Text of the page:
Wednesday, November 6th is the Games Afternoon for Seniors, The Legion in Richards Landing, 1-3pm.
Thursday, November 7th is the White Elephant at Holy Trinity, SSM (352 Northern Avenue); 10am-1pm.
Friday, November 8th is the Turkey Dinner at Holy Trinity, SSM; beginning at 5:30pm.
Friday is also “We Will Remember Them” at the Cathedral beginning at 8pm.
There are quite a few other important events coming up this month. Please check out our event calendar for details. https://algomadeanery.com/upcoming-events/
Monday, November 4th is the memorial of The Saints of the Old Testament. Today we remember that our faith did not begin with the birth of Jesus in Bethlehem but with Abraham and Sarah long before. The Roman Martyrology has a long list of those considered “saints” of the Old Testament which may sound odd in our ears because we never refer to them as saints…people like Moses, Elijah and King David. You may wonder at calling some of them saints – Moses killed a man, David took another man’s wife. Living a life according to the will of God is what they all have in common. If you would like to read a bit more, see page 334 here: http://c2892002f453b41e8581-48246336d122ce2b0bccb7a98e224e96.r74.cf2.rackcdn.com/ForAlltheSaints.pdf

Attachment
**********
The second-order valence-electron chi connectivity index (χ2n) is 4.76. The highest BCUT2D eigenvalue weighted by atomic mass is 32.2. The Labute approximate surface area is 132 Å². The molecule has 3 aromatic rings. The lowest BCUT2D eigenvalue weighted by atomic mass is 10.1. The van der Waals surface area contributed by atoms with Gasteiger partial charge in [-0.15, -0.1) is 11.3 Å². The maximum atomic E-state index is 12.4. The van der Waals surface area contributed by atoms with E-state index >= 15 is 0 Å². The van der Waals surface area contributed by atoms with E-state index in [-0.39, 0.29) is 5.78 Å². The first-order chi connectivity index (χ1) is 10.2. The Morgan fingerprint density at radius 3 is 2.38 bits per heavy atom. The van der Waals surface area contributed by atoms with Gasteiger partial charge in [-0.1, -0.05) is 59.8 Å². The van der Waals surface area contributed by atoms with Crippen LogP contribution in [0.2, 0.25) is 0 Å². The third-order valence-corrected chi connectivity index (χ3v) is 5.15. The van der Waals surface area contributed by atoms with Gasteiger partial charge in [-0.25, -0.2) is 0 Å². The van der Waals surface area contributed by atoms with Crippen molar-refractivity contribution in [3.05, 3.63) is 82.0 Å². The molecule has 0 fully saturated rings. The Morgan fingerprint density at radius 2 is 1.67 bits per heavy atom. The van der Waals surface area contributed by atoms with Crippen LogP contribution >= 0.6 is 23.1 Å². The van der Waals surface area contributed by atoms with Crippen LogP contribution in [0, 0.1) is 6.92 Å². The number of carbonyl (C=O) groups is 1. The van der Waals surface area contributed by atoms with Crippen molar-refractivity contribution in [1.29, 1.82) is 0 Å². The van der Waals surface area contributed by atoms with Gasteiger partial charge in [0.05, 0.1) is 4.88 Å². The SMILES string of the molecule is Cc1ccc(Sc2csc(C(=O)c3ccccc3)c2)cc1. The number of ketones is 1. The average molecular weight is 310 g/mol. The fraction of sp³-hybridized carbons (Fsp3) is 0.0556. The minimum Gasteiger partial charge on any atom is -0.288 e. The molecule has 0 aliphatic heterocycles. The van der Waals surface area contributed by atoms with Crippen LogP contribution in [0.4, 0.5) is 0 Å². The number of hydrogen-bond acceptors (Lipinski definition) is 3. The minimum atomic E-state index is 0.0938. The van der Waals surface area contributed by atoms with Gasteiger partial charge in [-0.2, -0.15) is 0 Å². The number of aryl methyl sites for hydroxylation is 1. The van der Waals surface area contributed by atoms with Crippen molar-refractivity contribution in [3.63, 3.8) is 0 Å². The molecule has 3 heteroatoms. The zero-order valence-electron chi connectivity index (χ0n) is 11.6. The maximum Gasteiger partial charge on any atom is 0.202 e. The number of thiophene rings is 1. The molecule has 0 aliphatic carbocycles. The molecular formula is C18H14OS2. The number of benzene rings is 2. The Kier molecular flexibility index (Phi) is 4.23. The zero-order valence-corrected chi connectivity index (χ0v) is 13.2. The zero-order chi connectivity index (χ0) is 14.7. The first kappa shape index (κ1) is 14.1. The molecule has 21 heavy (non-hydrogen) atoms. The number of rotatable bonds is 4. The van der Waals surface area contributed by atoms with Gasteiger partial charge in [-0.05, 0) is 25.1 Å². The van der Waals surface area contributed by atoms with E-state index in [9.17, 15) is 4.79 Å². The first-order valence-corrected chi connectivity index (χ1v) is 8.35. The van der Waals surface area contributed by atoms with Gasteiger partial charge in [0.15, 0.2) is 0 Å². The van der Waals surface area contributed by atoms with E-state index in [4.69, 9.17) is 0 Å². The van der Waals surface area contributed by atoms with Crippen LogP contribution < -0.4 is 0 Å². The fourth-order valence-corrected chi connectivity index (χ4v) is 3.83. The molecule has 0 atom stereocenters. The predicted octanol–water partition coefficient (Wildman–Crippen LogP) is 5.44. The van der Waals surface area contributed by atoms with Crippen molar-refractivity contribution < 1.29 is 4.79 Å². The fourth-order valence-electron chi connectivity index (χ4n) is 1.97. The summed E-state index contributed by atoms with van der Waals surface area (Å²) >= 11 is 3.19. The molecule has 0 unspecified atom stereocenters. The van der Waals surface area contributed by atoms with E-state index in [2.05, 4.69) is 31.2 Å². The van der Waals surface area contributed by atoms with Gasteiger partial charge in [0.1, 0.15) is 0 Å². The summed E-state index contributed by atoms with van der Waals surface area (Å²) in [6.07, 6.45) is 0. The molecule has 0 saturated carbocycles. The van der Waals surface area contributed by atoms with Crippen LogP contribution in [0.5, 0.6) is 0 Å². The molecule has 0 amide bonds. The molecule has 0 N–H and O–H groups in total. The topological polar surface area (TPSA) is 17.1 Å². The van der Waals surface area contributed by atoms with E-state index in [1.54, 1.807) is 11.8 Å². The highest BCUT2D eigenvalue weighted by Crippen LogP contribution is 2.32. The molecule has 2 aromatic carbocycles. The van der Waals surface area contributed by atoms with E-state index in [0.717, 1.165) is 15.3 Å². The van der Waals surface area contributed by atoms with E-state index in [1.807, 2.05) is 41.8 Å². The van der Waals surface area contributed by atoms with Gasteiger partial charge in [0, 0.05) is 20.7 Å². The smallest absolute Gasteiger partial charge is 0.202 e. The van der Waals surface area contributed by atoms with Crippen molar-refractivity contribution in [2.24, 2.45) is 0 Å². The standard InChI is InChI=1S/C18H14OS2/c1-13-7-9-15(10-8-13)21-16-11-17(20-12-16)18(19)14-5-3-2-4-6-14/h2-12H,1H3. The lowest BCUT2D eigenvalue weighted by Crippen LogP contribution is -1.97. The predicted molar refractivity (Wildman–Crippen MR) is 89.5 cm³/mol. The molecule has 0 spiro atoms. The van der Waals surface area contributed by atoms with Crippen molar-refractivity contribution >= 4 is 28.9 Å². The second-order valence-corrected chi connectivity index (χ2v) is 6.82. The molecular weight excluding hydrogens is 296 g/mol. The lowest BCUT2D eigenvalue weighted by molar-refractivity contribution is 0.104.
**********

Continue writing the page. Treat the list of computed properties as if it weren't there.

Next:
Thursday, November 7th is the commemoration of Willibrord, Archbishop of Utrecht, Missionary, died 739. We actually don’t know very much about Willibrord but, I find it amazing that way back then someone born in England could study in both France and Ireland when traveling must’ve been difficult, lengthy, and dangerous. Speaking of dangerous, Willibrord began his missionary work in Frisia in 690 and had to leave the region several times because of war. He died a natural death but other missionaries to the area weren’t so lucky (Boniface was martyred in 754). http://justus.anglican.org/resources/bio/279.html
Regarding “Making Saints” in the Anglican Church:
I heard this question asked in a couple of different places over the weekend so I thought I’d include a brief run-down for everyone.
The Anglican Church does not have a process for canonising people as ‘saints’ like the Roman Catholic Church does. However, since the Reformation, our Synods do have discussions about various individuals, adding them to our calendar of observances although they do not name them as saints. In fact, the Anglican Church does not make any claims about the heavenly status of such individuals nor do we want to imply any sort of hierarchy (some being more saintly than others) so our calendar does not use the term saint even for those people who were made “saints” by the Church before the split with Rome. Of course, there are exceptions. Our calendar uses the term saint to refer to the apostles (including Stephen) and gospel writers, Mary and Joseph, John the Baptist, Mary Magdalene, and Saint Michael (as in Saint Michael and All Angels).